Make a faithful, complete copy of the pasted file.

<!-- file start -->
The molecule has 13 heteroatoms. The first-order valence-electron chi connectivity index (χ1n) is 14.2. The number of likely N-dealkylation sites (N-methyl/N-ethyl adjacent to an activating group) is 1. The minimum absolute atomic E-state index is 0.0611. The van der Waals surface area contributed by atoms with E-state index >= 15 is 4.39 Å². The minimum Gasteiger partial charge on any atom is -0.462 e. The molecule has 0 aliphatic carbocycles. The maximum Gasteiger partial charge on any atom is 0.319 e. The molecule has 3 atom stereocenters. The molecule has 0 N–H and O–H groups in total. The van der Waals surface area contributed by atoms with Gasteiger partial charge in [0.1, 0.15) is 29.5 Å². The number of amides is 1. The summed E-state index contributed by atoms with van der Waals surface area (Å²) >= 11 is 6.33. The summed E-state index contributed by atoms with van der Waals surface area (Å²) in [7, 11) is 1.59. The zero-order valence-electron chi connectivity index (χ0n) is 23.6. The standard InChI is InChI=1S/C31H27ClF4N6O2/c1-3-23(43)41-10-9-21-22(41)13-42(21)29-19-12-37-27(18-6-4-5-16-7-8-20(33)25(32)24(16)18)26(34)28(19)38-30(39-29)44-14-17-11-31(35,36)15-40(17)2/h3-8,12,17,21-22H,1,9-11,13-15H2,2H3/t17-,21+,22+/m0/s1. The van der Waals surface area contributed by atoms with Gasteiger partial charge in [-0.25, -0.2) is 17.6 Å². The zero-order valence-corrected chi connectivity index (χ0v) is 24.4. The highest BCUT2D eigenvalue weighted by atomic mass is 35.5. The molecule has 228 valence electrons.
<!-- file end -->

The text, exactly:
The molecule has 13 heteroatoms. The first-order valence-electron chi connectivity index (χ1n) is 14.2. The number of likely N-dealkylation sites (N-methyl/N-ethyl adjacent to an activating group) is 1. The minimum absolute atomic E-state index is 0.0611. The van der Waals surface area contributed by atoms with E-state index >= 15 is 4.39 Å². The minimum Gasteiger partial charge on any atom is -0.462 e. The molecule has 0 aliphatic carbocycles. The maximum Gasteiger partial charge on any atom is 0.319 e. The molecule has 3 atom stereocenters. The molecule has 0 N–H and O–H groups in total. The van der Waals surface area contributed by atoms with Gasteiger partial charge in [0.1, 0.15) is 29.5 Å². The number of amides is 1. The summed E-state index contributed by atoms with van der Waals surface area (Å²) >= 11 is 6.33. The summed E-state index contributed by atoms with van der Waals surface area (Å²) in [7, 11) is 1.59. The zero-order valence-electron chi connectivity index (χ0n) is 23.6. The standard InChI is InChI=1S/C31H27ClF4N6O2/c1-3-23(43)41-10-9-21-22(41)13-42(21)29-19-12-37-27(18-6-4-5-16-7-8-20(33)25(32)24(16)18)26(34)28(19)38-30(39-29)44-14-17-11-31(35,36)15-40(17)2/h3-8,12,17,21-22H,1,9-11,13-15H2,2H3/t17-,21+,22+/m0/s1. The van der Waals surface area contributed by atoms with Gasteiger partial charge in [-0.25, -0.2) is 17.6 Å². The zero-order valence-corrected chi connectivity index (χ0v) is 24.4. The highest BCUT2D eigenvalue weighted by atomic mass is 35.5. The molecule has 228 valence electrons.